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Samsung's New Ad Against Apple Backfires as Fans Come to the Rescue


Apple's brand protects it from its enemies and guarantees that it succeeds... but for how long?

MINYANVILLE ORIGINAL If any company has a good reason to have it out for Apple (AAPL), it's Samsung (SSNLF). Last month, the electronics manufacturer was ordered to pay $1 billion to the iPhone maker after losing a landmark patent trial. Samsung saw an opportunity for revenge, however, in the lukewarm reception given to the iPhone 5. This weekend, the company quickly tried to capitalize on the disappointment of Apple fans with an ad focused on embarrassing the new product.

Samsung's "It Doesn't Take a Genius" ad is a side-by-side comparison of the newly announced iPhone 5 and Samsung's already available Galaxy S3. The ad shows a split screen, one half dedicated to a paltry list of features for the iPhone 5 and the other displaying the Galaxy's S3's superior specifications and programs. Interestingly, Samsung's chief marketing officer is an ex-Research In Motion (RIMM) executive who has been particularly effective in harnessing social media.

Naturally, the ad neglects to mention many of the iPhone 5's capabilities and exaggerates the Galaxy's features. But even with this bias off the table, the ad should have been successful in revealing that the iPhone 5 isn't the dramatic step forward it could have been. The phone was being compared to a product already on the market, so how groundbreaking could it be?

Apple fans didn't see it that way. In a matter of hours, several versions of the ad edited and photoshopped by Apple's white knights went viral. Some of the edits simply revealed the iPhone 5's features that were equivalent to those of the Galaxy S3, but some ads went so far as to accuse Samsung's phone of being a copy of Apple's design. Other ads even called Samsung's propaganda an example of bullying.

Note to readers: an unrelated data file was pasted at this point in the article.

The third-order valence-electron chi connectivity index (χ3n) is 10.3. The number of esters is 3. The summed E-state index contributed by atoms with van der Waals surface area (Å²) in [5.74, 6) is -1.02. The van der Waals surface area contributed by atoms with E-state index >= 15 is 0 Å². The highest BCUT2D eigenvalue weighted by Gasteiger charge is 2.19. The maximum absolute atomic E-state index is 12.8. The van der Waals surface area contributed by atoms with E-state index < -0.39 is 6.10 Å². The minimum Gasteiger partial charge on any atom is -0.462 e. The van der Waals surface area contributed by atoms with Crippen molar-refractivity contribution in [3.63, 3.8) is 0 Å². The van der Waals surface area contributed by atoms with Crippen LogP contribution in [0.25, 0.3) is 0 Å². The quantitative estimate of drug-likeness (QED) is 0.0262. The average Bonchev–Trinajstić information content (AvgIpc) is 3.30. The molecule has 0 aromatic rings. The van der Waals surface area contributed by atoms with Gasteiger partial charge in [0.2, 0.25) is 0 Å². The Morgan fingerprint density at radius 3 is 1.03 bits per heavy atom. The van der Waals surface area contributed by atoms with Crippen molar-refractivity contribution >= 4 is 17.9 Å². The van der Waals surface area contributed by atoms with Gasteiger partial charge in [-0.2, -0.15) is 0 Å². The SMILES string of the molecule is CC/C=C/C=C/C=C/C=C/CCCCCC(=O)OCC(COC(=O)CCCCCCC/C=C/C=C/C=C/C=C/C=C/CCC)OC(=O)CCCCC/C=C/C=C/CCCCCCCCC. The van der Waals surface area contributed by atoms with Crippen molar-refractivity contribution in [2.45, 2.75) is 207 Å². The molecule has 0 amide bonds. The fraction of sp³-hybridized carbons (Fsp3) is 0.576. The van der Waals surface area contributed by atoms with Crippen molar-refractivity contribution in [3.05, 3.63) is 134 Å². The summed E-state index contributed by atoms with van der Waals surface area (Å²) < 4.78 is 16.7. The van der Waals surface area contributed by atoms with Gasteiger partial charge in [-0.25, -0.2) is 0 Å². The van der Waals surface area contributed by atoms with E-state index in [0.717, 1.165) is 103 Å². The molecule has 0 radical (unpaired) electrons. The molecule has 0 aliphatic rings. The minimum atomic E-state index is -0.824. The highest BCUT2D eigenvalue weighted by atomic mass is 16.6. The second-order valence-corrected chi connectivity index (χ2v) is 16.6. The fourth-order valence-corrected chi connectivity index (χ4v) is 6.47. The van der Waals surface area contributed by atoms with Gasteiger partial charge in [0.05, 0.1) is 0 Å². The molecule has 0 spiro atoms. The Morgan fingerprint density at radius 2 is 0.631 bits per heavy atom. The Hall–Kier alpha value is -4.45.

Whether it makes sense or not, the fans' responses prove that a strong brand might be the most valuable asset a company can have. Although Apple's stock is the highest it has ever been, and analysts expect it will rise higher in the near future, there were many who doubted that the company would continue to maintain its personality and fan base after the death of Steve Jobs.

The Apple brand did seem to take a hit after its court victory over Samsung; many Internet forums, such as and, were quick to mock Apple through memes accusing it of being hypocritical, overprotective of its technology, and just another big business concerned only with making profits.

Despite the perceived disappointment surrounding the iPhone 5, its preorder sales have been record-breaking: Apple sold 2 million units in just 24 hours. As always, fans have already started camping out in front of stores in anticipation of the September 21 release date.

Perhaps Samsung just struck too soon. Apple seems to have lost its edge for innovation with its last few releases, and it faces competition on all fronts from companies like Amazon (AMZN) with its newly improved Kindle tablets, Google (GOOG) with its Android Operating System, and Microsoft (MSFT) with its various Windows products.

Its recent decision to close its social network, Ping, proves that Apple might not be as popular as it thinks it is. The company's leaders have already proven themselves to be tough enemies in court, so maybe it's time to start focusing on the consumer again.
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